In the days before he died Joe Fitzgerald was an assassin on the verge of retiring and settling down with the woman he loved. Since he died he’s been working as an assassin for the angels, able to see Laura in the afterlife for five minutes at a time, but at a terrible cost. At the end of volume one he’d begun to learn that not all was as had been explained to him, and that continues over the opening chapters here as he decides he’d be better operating without ties. He still has to make good on a promise to Laura that he’d free her from hell.

When introduced in the previous book, C.P. Smith’s style of storytelling was a shock and disappointment after Ben Templesmith, but here Smith sets the tone from the start, and his abstracted methods have a bleak grandeur to them. Ten Grand has moved well beyond the original concept, and Smith is in effect called on to illustrate the celestial powers of the universe and does so very well, sometimes amazingly well. This time it’s Templesmith’s art in flashback that’s intrusive, not matching the tone as a few pages are reprinted.

The reason for the reprinting is that J. Michael Straczynski cleverly recontextualises some of what happened in volume one. “For you the offer was more monstrous, more hellish than anything we could imagine. Living only for the one you loved, who was now dead. A love that you would know was always doomed”. Joe and his desires are central to round two of the war between heaven and hell, which is on the verge of kicking off.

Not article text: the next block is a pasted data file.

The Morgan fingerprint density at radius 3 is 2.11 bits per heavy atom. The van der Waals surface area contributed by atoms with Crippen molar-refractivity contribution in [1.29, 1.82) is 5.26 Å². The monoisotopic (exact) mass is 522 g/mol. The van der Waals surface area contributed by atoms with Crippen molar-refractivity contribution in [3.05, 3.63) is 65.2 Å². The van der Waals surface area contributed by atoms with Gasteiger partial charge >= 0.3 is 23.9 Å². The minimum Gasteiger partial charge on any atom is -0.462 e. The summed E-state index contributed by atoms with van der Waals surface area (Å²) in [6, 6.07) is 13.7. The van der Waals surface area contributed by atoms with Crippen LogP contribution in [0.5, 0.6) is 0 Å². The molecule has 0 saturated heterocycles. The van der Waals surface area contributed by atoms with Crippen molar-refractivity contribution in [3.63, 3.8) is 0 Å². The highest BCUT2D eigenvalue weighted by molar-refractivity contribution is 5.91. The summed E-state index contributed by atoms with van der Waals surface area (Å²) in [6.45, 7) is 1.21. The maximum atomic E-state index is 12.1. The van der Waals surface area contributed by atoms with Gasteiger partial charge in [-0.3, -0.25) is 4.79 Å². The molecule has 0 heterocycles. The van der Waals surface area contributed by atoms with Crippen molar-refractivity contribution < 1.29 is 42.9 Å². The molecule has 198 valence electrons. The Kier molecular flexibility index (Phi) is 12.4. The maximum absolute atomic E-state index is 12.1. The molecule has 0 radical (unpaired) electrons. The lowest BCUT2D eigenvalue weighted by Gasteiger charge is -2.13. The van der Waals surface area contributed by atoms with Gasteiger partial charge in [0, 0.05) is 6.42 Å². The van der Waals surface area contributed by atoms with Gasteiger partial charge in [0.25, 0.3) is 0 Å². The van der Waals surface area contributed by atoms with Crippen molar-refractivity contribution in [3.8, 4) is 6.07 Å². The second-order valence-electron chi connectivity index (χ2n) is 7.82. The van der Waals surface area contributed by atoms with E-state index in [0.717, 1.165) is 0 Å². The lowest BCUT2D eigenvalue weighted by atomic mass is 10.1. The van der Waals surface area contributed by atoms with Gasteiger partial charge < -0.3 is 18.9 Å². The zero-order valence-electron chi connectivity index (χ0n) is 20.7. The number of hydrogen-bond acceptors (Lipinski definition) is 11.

It can’t be claimed that Straczynski is setting his sights low, can it? However, the ambition may be big and the phrasing occasionally nice, but this book of revelations is boring. Straczynski creates an appropriate voice of arrogant pomposity for the villain of the piece, but sometime midway through the book Joe tells them how tired he is of hearing them talk, and that diminishes the reader’s sentiment a hundredfold. So much of this collection is exceptionally dull. It’s as if Straczynski is underlining how smart the plot has been, but can’t stop congratulating himself.

Is it some private joke that every artist used on the series has ‘Smith’ in their name? Matthew Dow Smith illustrates the flashback inserts in the final chapter, echoing Templesmith’s approach, but with a more structured style about the layouts. He illustrates the final set of revelations, but by that time we’ve been ground down so much even what’s intended as catharsis in that closing chapter fails to arouse any sympathy. We just want it over and done with. As does Joe.